Am J Perinatol
DOI: 10.1055/s-0040-1717074
Original Article

Obstetric History and Risk of Short Cervix in Women with a Prior Preterm Birth

1   Department of Obstetrics and Gynecology, The Ohio State University College of Medicine, Columbus, Ohio
,
Eric M. McLaughlin
2   Department of Biomedical Informatics, Center for Biostatistics, The Ohio State University College of Medicine, Columbus, Ohio
,
Erinn M. Hade
1   Department of Obstetrics and Gynecology, The Ohio State University College of Medicine, Columbus, Ohio
2   Department of Biomedical Informatics, Center for Biostatistics, The Ohio State University College of Medicine, Columbus, Ohio
,
Matthew M. Finneran
3   Department of Obstetrics and Gynecology, Medical University of South Carolina, Charleston, South Carolina
,
Kara M. Rood
1   Department of Obstetrics and Gynecology, The Ohio State University College of Medicine, Columbus, Ohio
,
Cynthia Shellhaas
1   Department of Obstetrics and Gynecology, The Ohio State University College of Medicine, Columbus, Ohio
,
Mark B. Landon
1   Department of Obstetrics and Gynecology, The Ohio State University College of Medicine, Columbus, Ohio
› Author Affiliations

Abstract

Objective We aimed to assess the relationship between obstetric history and incidence of short cervical length (CL) at <24 weeks gestational age (GA) in women with a prior spontaneous preterm birth (PTB).

Study Design Women with a singleton gestation and a history of spontaneous PTB on progesterone who received prenatal care at a single center from 2011 to 2016 were included. Those who did not undergo screening or had a history-indicated cerclage were excluded. The associations between short CL (<25 mm) before 24 weeks and obstetrical factors including: number of prior PTBs, history of term birth, and GA of earliest spontaneous PTB were estimated through modified Poisson regression, adjusting for confounding factors. Multiple pregnancies for the same woman were accounted for through robust sandwich standard error estimation.

Results Among 773 pregnancies, 29% (n = 224) had a CL <25 mm before 24 weeks. The number of prior PTBs was not associated with short CL, but a prior full-term delivery conferred a lower risk of short CL (absolute risk reduction or aRR 0.79, 95% CI 0.63–1.00). Earliest GA of prior spontaneous PTB was associated with short CL. The strongest association was observed in women with a prior PTB at 160/7 to 236/7weeks (aRR 1.98, 95% CI: 1.46–2.70), compared with those with deliveries at 340/7 to 366/7 weeks. Yet, even women whose earliest PTB was 340/7 to 366/7 weeks remained at risk for a short CL, as 21% had a CL <25 mm. The number of prior PTBs did not modify the effect of GA of the earliest prior PTB (interaction test: p = 0.70).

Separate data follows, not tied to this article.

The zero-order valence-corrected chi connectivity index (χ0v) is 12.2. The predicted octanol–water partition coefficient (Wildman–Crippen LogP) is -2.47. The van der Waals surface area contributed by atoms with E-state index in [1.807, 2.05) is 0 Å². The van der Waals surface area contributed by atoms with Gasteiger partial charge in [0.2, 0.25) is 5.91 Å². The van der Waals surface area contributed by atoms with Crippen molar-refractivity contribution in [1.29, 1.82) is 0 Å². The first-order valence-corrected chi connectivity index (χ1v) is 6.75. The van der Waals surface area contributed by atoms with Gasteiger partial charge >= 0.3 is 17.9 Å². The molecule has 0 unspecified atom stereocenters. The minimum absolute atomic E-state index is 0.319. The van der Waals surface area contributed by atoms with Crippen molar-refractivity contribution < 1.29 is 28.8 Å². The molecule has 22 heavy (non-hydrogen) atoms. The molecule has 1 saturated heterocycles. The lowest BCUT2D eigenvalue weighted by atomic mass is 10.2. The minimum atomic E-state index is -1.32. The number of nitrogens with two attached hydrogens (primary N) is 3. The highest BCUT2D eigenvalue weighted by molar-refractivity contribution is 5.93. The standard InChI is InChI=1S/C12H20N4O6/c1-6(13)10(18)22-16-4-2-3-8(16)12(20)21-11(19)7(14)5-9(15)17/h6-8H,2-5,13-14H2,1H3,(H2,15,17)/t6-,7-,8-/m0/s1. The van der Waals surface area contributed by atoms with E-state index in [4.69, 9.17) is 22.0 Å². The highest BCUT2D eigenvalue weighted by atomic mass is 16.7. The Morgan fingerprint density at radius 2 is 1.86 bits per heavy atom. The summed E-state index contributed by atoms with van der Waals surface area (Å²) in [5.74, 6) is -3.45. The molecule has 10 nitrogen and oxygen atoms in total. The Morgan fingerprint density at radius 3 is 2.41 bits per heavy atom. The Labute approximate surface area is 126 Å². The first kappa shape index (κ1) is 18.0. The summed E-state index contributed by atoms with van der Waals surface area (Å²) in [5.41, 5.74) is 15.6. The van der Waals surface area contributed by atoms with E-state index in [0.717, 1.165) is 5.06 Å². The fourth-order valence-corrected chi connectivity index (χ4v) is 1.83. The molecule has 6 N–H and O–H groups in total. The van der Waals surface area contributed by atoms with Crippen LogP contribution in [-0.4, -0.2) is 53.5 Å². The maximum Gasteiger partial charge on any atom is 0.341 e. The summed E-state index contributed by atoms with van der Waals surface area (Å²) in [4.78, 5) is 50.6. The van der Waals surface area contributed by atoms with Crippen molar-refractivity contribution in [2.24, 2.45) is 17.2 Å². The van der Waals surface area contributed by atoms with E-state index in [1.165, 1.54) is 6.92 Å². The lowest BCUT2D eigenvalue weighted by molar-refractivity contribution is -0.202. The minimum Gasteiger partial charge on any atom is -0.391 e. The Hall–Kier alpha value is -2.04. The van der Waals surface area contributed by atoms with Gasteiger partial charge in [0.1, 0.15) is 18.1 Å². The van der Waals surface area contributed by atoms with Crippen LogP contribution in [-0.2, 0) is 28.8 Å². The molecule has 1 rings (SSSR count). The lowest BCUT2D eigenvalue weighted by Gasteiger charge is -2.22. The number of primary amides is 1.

Conclusion GA of earliest spontaneous PTB, but not the number of prior PTBs, is associated with short CL. Nevertheless, women with a history of later PTBs remain at sufficiently high risk of having a short CL at <24 weeks gestation that we cannot recommend modifications to existing CL screening guidelines in this group of women.

Key Points

  • Prior 16 to 236/7 weeks birth is a key risk factor for CL <25 mm.

  • One in five women with prior late PTB had a short CL.

  • Number of PTBs is a less important risk factor.



Publication History

Received: 09 March 2020

Accepted: 22 August 2020

Publication Date:
24 September 2020 (online)

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